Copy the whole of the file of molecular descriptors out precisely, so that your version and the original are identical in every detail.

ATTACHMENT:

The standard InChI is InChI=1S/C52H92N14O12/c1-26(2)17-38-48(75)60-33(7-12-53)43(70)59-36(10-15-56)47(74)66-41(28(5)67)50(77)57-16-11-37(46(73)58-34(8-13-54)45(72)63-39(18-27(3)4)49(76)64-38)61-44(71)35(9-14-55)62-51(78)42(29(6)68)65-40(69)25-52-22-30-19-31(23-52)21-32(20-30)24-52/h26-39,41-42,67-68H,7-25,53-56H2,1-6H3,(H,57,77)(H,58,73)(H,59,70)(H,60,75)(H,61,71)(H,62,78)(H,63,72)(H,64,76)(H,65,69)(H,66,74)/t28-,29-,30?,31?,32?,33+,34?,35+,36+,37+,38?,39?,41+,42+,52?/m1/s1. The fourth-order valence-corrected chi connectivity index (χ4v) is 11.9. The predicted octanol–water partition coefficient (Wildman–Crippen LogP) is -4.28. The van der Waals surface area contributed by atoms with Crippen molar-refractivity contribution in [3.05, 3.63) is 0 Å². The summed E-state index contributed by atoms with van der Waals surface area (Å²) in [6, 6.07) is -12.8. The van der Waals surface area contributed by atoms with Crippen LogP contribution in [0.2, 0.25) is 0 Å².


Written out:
The standard InChI is InChI=1S/C52H92N14O12/c1-26(2)17-38-48(75)60-33(7-12-53)43(70)59-36(10-15-56)47(74)66-41(28(5)67)50(77)57-16-11-37(46(73)58-34(8-13-54)45(72)63-39(18-27(3)4)49(76)64-38)61-44(71)35(9-14-55)62-51(78)42(29(6)68)65-40(69)25-52-22-30-19-31(23-52)21-32(20-30)24-52/h26-39,41-42,67-68H,7-25,53-56H2,1-6H3,(H,57,77)(H,58,73)(H,59,70)(H,60,75)(H,61,71)(H,62,78)(H,63,72)(H,64,76)(H,65,69)(H,66,74)/t28-,29-,30?,31?,32?,33+,34?,35+,36+,37+,38?,39?,41+,42+,52?/m1/s1. The fourth-order valence-corrected chi connectivity index (χ4v) is 11.9. The predicted octanol–water partition coefficient (Wildman–Crippen LogP) is -4.28. The van der Waals surface area contributed by atoms with Crippen molar-refractivity contribution in [3.05, 3.63) is 0 Å². The summed E-state index contributed by atoms with van der Waals surface area (Å²) in [6, 6.07) is -12.8. The van der Waals surface area contributed by atoms with Crippen LogP contribution in [0.2, 0.25) is 0 Å².